IT and Data Science: Why Don't They Understand Each Other?

Scaling AI Catie Grasso

While folks that work on information technology (IT) and data science teams likely have very different job functions, one commonality is that both teams need to have an understanding of the greater business in order to effectively collaborate with key stakeholders, define success, and continuously improve. Why, though, don’t these teams always understand each other?

To help break down some of the core differences between IT and data science (and shed light on why they may not always see eye to eye) it’s important to keep in mind their unique challenges:

  • IT teams deal with issues ranging from inefficient processes and time spent on tedious tasks that could be automated to data overload (and no unifying tool that can seamlessly combine siloed data) and organization-wide challenges related to security and compliance.
  • Data teams frequently struggle with easily sharing best practices across team members and between teams (which therefore leads to a lack of collaboration), quickly and safely putting machine learning models into production, making changes to models already in production, having to navigate a myriad of tools and platforms for various stages of the model life cycle, and a lack of workflow reusability, amongst others.

Operationalization: The Root of All Misunderstandings

Successfully building a data science or machine learning project and then operationalizing it is not an easy task — it becomes twice as hard when teams are isolated and playing by their own rules (which is unfortunately often the case with IT and data science teams).

More often than not, there is a disconnect between the worlds of development and production. Some teams may choose to re-code everything in an entirely different language while others may make changes to core elements, such as testing procedures, backup plans, and programming languages. Operationalizing analytics products could become complicated as different opinions and methods vie for supremacy, resulting in projects that needlessly drag on for months beyond promised deadlines.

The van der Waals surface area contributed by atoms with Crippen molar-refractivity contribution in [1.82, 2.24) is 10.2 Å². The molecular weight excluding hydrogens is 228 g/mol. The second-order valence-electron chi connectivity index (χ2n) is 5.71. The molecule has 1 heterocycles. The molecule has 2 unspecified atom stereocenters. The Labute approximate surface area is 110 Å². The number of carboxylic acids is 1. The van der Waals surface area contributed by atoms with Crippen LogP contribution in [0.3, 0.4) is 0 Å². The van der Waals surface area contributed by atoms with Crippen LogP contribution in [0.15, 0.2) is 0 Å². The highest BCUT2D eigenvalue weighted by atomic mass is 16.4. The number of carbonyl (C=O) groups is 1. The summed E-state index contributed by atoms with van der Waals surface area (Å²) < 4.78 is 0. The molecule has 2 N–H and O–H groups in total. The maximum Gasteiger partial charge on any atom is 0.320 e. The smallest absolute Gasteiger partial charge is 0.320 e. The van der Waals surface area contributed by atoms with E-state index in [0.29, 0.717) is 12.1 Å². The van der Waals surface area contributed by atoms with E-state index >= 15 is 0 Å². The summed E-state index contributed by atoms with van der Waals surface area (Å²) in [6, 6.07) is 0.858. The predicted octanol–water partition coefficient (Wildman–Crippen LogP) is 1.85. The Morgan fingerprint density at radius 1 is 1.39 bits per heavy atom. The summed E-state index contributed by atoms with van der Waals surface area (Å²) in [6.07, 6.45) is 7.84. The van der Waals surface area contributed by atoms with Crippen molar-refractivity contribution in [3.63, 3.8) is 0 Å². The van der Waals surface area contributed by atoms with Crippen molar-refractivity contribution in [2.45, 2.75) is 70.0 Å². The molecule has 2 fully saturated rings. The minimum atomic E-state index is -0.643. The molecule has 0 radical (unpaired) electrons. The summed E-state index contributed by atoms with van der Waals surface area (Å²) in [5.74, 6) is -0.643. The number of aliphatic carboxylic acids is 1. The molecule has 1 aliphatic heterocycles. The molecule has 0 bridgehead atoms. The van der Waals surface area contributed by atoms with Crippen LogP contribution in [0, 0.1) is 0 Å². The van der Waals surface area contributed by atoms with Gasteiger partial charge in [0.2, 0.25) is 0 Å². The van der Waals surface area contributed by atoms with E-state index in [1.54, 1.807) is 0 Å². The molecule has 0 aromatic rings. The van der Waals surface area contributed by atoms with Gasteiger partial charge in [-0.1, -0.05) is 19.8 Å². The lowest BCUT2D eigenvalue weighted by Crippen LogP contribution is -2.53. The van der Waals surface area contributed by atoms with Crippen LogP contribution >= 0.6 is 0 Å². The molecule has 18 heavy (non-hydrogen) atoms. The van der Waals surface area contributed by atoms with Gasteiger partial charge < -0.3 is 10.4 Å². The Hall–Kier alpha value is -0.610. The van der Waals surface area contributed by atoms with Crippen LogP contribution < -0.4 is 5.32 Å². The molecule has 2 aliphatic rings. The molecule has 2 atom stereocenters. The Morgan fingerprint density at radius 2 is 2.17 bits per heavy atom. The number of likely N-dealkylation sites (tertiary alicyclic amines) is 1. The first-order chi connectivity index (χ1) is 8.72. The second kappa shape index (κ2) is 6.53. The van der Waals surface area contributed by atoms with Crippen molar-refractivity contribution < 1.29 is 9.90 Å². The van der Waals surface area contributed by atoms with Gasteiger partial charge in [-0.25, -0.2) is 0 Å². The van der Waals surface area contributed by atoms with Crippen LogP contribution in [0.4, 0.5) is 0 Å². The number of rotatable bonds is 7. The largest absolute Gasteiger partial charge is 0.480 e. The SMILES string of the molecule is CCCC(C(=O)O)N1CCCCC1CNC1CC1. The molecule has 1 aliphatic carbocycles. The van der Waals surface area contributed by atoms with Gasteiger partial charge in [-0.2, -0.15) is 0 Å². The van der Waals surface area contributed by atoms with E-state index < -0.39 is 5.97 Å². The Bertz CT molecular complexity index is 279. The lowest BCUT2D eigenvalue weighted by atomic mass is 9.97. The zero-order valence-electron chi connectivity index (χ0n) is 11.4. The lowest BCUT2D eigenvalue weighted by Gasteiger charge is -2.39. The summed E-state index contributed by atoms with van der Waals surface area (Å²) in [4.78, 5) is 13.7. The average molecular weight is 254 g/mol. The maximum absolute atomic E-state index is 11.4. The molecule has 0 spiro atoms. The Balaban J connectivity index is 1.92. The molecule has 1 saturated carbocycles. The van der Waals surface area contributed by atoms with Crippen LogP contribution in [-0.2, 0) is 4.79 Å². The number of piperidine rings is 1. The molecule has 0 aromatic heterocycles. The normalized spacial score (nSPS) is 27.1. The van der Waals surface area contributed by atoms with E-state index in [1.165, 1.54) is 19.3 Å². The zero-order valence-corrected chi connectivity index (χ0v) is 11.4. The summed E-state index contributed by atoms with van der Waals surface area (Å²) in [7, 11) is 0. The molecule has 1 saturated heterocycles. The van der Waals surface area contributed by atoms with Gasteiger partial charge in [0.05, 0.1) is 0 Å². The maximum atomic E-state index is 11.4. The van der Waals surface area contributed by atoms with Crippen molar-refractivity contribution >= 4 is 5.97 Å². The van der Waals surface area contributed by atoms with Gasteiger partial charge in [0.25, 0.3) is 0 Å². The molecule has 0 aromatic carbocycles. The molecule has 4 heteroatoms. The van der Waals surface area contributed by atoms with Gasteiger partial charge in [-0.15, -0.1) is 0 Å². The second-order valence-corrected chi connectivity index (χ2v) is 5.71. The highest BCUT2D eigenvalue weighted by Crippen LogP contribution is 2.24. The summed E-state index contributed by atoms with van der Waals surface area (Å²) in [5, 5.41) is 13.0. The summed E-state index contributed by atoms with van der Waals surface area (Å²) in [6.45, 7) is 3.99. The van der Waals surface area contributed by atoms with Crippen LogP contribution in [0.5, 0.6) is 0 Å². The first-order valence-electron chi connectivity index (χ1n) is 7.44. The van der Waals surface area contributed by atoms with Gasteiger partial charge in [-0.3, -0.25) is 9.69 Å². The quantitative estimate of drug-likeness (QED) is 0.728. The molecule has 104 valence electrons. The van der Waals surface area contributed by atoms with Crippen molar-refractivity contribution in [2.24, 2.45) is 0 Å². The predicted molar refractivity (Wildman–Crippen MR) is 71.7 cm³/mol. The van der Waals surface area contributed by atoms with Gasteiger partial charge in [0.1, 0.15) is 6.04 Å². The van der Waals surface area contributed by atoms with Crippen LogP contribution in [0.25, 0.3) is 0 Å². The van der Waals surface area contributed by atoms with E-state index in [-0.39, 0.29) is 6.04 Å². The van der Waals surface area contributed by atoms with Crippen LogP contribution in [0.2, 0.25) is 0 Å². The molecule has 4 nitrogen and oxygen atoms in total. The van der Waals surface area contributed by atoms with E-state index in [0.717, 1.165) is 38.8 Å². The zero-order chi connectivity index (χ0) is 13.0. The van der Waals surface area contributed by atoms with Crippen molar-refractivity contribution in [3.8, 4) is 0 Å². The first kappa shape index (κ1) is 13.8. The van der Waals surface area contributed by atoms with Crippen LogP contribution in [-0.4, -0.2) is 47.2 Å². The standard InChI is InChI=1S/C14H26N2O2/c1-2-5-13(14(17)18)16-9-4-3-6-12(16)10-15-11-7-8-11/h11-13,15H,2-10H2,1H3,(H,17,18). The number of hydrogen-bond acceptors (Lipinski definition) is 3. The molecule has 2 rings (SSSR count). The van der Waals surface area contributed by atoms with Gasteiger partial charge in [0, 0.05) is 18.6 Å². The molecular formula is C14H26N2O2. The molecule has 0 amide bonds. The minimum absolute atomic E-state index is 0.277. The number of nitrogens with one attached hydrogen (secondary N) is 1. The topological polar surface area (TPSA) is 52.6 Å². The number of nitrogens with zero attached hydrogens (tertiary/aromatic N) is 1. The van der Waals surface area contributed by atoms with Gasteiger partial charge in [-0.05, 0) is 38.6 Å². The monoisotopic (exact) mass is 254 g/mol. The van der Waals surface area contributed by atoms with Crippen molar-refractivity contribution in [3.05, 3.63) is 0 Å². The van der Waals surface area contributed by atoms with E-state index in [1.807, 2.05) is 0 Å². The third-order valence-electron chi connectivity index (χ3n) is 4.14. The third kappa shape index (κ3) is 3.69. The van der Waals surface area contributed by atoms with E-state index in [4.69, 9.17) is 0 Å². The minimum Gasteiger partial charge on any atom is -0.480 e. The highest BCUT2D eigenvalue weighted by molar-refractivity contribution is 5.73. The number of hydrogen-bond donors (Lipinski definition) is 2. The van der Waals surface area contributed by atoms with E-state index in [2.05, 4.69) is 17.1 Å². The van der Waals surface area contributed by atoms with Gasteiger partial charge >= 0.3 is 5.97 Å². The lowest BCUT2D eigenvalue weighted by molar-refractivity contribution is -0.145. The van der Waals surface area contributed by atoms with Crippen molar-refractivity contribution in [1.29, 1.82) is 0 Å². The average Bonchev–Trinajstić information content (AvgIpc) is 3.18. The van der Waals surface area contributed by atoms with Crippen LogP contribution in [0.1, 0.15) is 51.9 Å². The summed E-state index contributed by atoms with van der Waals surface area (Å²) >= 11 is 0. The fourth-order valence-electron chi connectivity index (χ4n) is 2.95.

Strategies for Repairing the Data Science/IT Rift

In order to work together effectively, data science and IT teams need to get on the same page with the following strategies at a minimum.

  1. Consistent packaging and release: In the process of operationalization, there are multiple workflows: some internal flows correspond to production while some external or referential flows relate to specific environments. Moreover, data science projects are composed not only of code, but also data. That’s why to support the reliable transport of code and data from one environment to the next, they need to be packaged together.
  2. Rollback strategy: Teams must agree on a rollback strategy to return to a previous model version after the latest version has been deployed. A successful rollback strategy must include all aspects of the data project, including transformation code, data, software dependencies, and data schemas.
  3. Robust data flow: Preparing for the worst is the reality of working in the real world; in terms of data science and machine learning projects, this means having a robust failover strategy. Formulating a failover strategy in a data science workflow presents some unique challenges, mostly due to the sheer volume of the data involved. It’s not feasible to take a “rebuild” approach, as there is just too much information to do this efficiently.

    Looking Ahead

    By taking the time to gather a mutual understanding of each other’s key functions, IT and data science teams will be able to collaborate more effectively, reduce bottlenecks, and become more aware of the big picture, which will ultimately allow them to help each other complete tasks outside of their comfort zone.